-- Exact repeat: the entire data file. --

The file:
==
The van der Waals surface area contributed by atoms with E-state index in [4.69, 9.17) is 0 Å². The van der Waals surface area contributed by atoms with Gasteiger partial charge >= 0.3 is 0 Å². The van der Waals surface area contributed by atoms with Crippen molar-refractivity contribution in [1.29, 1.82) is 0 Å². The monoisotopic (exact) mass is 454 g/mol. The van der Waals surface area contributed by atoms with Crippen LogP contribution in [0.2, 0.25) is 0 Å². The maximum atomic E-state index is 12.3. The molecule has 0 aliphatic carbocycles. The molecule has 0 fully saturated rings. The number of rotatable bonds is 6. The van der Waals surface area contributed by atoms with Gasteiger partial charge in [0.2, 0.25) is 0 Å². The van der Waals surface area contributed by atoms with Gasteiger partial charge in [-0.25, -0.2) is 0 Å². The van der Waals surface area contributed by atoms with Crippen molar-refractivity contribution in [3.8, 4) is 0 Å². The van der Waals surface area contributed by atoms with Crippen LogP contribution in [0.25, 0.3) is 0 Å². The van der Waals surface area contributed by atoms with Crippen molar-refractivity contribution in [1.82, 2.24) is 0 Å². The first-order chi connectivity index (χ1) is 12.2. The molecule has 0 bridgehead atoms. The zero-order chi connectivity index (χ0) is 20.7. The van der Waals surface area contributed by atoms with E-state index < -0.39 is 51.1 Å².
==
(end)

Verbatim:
The van der Waals surface area contributed by atoms with E-state index in [4.69, 9.17) is 0 Å². The van der Waals surface area contributed by atoms with Gasteiger partial charge >= 0.3 is 0 Å². The van der Waals surface area contributed by atoms with Crippen molar-refractivity contribution in [1.29, 1.82) is 0 Å². The monoisotopic (exact) mass is 454 g/mol. The van der Waals surface area contributed by atoms with Crippen LogP contribution in [0.2, 0.25) is 0 Å². The maximum atomic E-state index is 12.3. The molecule has 0 aliphatic carbocycles. The molecule has 0 fully saturated rings. The number of rotatable bonds is 6. The van der Waals surface area contributed by atoms with Gasteiger partial charge in [0.2, 0.25) is 0 Å². The van der Waals surface area contributed by atoms with Gasteiger partial charge in [-0.25, -0.2) is 0 Å². The van der Waals surface area contributed by atoms with Crippen molar-refractivity contribution in [3.8, 4) is 0 Å². The van der Waals surface area contributed by atoms with Crippen LogP contribution in [0.25, 0.3) is 0 Å². The van der Waals surface area contributed by atoms with Crippen molar-refractivity contribution in [1.82, 2.24) is 0 Å². The first-order chi connectivity index (χ1) is 12.2. The molecule has 0 bridgehead atoms. The zero-order chi connectivity index (χ0) is 20.7. The van der Waals surface area contributed by atoms with E-state index < -0.39 is 51.1 Å².